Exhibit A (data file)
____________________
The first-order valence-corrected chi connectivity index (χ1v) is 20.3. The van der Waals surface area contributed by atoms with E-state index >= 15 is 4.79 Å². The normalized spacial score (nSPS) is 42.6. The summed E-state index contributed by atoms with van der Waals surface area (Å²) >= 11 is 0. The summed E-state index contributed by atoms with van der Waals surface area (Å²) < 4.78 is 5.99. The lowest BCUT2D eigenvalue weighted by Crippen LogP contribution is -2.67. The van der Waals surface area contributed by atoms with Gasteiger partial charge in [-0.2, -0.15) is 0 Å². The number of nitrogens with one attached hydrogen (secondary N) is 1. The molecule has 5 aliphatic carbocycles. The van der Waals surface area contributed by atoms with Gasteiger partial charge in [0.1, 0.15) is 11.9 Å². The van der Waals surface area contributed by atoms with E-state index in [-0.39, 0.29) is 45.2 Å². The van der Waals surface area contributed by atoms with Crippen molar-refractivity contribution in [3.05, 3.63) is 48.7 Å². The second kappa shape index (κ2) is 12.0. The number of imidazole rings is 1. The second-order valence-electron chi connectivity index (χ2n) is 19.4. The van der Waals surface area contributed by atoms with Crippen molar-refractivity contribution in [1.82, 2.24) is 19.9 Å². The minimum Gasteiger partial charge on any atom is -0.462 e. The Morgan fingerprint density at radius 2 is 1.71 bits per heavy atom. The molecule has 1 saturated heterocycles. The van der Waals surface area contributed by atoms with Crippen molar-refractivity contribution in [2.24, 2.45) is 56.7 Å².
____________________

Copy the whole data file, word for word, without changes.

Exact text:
The first-order valence-corrected chi connectivity index (χ1v) is 20.3. The van der Waals surface area contributed by atoms with E-state index >= 15 is 4.79 Å². The normalized spacial score (nSPS) is 42.6. The summed E-state index contributed by atoms with van der Waals surface area (Å²) >= 11 is 0. The summed E-state index contributed by atoms with van der Waals surface area (Å²) < 4.78 is 5.99. The lowest BCUT2D eigenvalue weighted by Crippen LogP contribution is -2.67. The van der Waals surface area contributed by atoms with Gasteiger partial charge in [-0.2, -0.15) is 0 Å². The number of nitrogens with one attached hydrogen (secondary N) is 1. The molecule has 5 aliphatic carbocycles. The van der Waals surface area contributed by atoms with Gasteiger partial charge in [0.1, 0.15) is 11.9 Å². The van der Waals surface area contributed by atoms with E-state index in [-0.39, 0.29) is 45.2 Å². The van der Waals surface area contributed by atoms with Crippen molar-refractivity contribution in [3.05, 3.63) is 48.7 Å². The second kappa shape index (κ2) is 12.0. The number of imidazole rings is 1. The second-order valence-electron chi connectivity index (χ2n) is 19.4. The van der Waals surface area contributed by atoms with Crippen molar-refractivity contribution in [1.82, 2.24) is 19.9 Å². The minimum Gasteiger partial charge on any atom is -0.462 e. The Morgan fingerprint density at radius 2 is 1.71 bits per heavy atom. The molecule has 1 saturated heterocycles. The van der Waals surface area contributed by atoms with Crippen molar-refractivity contribution in [2.24, 2.45) is 56.7 Å².